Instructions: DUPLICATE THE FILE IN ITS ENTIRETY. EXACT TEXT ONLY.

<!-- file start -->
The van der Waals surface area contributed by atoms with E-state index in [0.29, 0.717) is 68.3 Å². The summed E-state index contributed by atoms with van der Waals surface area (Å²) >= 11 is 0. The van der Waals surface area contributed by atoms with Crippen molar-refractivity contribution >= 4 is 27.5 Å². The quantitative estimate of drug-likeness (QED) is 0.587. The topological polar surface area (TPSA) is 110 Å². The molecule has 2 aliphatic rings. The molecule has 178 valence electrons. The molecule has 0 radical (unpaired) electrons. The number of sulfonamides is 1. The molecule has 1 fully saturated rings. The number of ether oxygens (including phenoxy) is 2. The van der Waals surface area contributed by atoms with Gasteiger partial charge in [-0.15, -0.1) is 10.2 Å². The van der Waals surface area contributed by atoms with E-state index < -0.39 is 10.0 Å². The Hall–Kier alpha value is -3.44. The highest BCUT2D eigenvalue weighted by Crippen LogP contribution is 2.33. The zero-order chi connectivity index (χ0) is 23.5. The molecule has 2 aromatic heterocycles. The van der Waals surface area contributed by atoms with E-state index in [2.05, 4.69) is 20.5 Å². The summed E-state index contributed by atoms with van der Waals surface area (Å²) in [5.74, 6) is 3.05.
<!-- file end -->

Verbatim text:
The van der Waals surface area contributed by atoms with E-state index in [0.29, 0.717) is 68.3 Å². The summed E-state index contributed by atoms with van der Waals surface area (Å²) >= 11 is 0. The van der Waals surface area contributed by atoms with Crippen molar-refractivity contribution >= 4 is 27.5 Å². The quantitative estimate of drug-likeness (QED) is 0.587. The topological polar surface area (TPSA) is 110 Å². The molecule has 2 aliphatic rings. The molecule has 178 valence electrons. The molecule has 0 radical (unpaired) electrons. The number of sulfonamides is 1. The molecule has 1 fully saturated rings. The number of ether oxygens (including phenoxy) is 2. The van der Waals surface area contributed by atoms with Gasteiger partial charge in [-0.15, -0.1) is 10.2 Å². The van der Waals surface area contributed by atoms with E-state index < -0.39 is 10.0 Å². The Hall–Kier alpha value is -3.44. The highest BCUT2D eigenvalue weighted by Crippen LogP contribution is 2.33. The zero-order chi connectivity index (χ0) is 23.5. The molecule has 2 aromatic heterocycles. The van der Waals surface area contributed by atoms with E-state index in [2.05, 4.69) is 20.5 Å². The summed E-state index contributed by atoms with van der Waals surface area (Å²) in [5.74, 6) is 3.05.